Well we could try to speak its language - I wrote about this in a series of cynical blogs on how to change the education system
http://inspirenshare.blogspot.co.uk/search/label/educationsystem

We could try using the tail to wag the dog
http://inspirenshare.blogspot.co.uk/2016/01/how-to-change-education-system-change.html










Martin King said…
Steve,

"Smart" tech shows what it takes to be smart in the education system .... no wonder the education system is running scarred.

Smart hardware isn't the only threat to education system smartness ... soft tech like Nootropics (smart drugs) are also posing a serious problem to what it means to be smart in the education system - smart drugs are at the moment the education systems dirty little secret.

I will write a cynical piece soon about nootropics and education soon but check out my general post on See my post on Nootropics on the link below
http://kingmartin.blogspot.co.uk/2016/02/life-hack-nootropic-mind-bending.html
Darrell Deans said…
Is there a cure for laziness?
Steve Wheeler said…
Learning basic knowledge is one thing. Learning how to apply it in complex, multiple contexts is quite another. Unfortunately, our examinations test children's memories rather than how they apply knowledge in the real world. That's why I advocate we test through continuous assessment and project work.
Steve Wheeler said…
That's a good list Emma, but as you suggest, school exams don't allow for collaborative learning, nor do most represent how children apply their knowledge contextually.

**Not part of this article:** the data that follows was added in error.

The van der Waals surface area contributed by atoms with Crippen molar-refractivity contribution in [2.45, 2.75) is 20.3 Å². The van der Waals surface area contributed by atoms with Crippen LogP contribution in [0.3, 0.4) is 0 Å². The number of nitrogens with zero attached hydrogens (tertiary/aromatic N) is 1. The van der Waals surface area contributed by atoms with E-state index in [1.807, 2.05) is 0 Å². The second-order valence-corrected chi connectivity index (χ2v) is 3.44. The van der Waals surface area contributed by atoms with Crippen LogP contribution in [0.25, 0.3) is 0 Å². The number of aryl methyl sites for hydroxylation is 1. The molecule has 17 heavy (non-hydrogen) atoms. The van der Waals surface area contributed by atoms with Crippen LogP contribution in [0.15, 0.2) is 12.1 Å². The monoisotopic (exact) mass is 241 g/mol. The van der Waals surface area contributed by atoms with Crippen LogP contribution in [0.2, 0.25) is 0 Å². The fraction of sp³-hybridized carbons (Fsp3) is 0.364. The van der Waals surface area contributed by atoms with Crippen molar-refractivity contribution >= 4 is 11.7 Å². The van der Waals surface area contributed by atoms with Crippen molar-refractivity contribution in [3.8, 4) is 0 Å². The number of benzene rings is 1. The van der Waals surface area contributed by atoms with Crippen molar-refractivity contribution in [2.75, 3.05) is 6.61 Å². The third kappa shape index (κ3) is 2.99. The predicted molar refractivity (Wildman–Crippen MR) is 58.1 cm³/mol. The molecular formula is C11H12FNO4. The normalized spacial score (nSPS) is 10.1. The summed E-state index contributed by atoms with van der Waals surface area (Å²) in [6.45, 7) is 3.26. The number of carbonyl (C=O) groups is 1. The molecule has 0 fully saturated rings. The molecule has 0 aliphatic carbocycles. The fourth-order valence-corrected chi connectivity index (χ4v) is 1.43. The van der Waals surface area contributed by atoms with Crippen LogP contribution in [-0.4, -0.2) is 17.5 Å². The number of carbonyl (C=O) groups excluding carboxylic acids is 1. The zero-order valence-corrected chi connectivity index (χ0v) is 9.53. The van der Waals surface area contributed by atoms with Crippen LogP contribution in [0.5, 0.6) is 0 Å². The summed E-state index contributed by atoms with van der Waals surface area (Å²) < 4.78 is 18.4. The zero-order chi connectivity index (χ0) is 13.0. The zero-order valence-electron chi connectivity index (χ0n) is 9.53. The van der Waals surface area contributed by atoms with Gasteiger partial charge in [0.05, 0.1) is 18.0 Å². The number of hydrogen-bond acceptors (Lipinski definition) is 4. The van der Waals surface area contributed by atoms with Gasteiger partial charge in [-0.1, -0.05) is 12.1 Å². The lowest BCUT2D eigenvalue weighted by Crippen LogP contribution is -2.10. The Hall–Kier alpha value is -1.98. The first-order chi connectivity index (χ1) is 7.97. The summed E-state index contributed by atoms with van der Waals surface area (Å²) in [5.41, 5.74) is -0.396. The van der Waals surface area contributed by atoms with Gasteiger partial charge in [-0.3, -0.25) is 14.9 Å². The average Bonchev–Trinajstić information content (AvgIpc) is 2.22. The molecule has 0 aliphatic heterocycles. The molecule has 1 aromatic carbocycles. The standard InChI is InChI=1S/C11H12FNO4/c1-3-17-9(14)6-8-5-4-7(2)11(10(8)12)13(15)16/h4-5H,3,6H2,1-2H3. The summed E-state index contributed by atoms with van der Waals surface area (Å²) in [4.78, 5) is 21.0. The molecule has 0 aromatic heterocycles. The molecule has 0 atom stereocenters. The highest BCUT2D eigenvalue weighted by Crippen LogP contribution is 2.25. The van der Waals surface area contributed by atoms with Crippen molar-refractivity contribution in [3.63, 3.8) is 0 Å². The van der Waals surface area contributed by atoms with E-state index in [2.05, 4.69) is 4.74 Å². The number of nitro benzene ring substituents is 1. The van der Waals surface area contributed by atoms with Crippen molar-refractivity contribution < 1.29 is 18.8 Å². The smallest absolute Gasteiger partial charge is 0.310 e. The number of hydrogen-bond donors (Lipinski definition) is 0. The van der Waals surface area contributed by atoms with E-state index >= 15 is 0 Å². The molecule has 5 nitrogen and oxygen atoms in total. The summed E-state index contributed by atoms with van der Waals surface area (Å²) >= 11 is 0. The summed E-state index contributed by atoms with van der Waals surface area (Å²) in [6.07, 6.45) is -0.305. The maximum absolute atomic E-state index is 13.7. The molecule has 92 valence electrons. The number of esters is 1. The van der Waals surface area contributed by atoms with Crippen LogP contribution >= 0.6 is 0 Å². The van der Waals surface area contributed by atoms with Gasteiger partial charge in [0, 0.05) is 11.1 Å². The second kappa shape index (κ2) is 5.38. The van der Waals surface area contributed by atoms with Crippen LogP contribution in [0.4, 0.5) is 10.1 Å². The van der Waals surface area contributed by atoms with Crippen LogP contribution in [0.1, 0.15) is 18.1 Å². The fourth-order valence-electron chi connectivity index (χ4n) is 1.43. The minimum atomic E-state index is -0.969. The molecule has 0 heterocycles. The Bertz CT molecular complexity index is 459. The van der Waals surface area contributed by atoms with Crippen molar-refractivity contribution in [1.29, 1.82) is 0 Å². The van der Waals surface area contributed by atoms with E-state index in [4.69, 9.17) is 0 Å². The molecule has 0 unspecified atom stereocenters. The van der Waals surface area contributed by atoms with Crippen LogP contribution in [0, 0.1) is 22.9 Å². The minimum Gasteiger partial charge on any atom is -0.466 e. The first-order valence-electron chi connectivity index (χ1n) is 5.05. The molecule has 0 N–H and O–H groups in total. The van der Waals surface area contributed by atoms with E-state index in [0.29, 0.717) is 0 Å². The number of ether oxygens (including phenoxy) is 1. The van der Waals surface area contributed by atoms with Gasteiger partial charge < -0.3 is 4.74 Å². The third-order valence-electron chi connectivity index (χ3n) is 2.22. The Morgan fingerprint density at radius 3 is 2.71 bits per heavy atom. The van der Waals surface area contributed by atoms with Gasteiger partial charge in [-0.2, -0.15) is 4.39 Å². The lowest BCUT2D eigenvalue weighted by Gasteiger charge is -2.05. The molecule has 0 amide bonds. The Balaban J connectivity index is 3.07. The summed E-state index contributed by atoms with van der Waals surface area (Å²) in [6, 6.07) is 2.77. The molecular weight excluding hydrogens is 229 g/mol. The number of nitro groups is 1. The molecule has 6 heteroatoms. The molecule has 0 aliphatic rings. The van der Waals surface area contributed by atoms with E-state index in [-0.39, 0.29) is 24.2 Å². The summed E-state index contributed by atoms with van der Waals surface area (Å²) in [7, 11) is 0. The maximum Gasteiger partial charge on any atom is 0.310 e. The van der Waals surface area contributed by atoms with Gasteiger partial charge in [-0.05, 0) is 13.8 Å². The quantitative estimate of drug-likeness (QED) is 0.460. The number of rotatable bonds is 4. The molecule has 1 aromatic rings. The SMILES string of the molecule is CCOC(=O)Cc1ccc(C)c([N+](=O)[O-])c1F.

Steve Wheeler said…
Thanks as ever for your comments Martin, and also for the useful link.
Steve Wheeler said…
"Technology is not what it used to be - advancing technology and its use exposes the education system for what it has become." 'Nuff said.
Ron said…
I still get "nasty comments" because I don't give tests, exams, or objective grades (i.e. percentages) except for a final grade (as a %) as required by my institution. My evaluations are based on applying the content (in my case edtech) to specific problems and cases. If I could get away from grading totally I would but I can't so I use letter grades based on course expectations with an overall "fudge" factor for improvement or mentoring. (My students are adult and come into my course with a very hide range of basic computer skills.) My two biggest (& last) assignments are to teach a lesson using 3 modes (f2f, synch, & asynch) and to prepare a presentation for their supervisor detailing what educational technologies they should (or shouldn't) be using in the future. I'm pleased to say many do go to supervisors and I've seen them result in real change. And I should replace that with an exam! We are long over due for a rethink of grades, exams, and the credit hour.

Popular Posts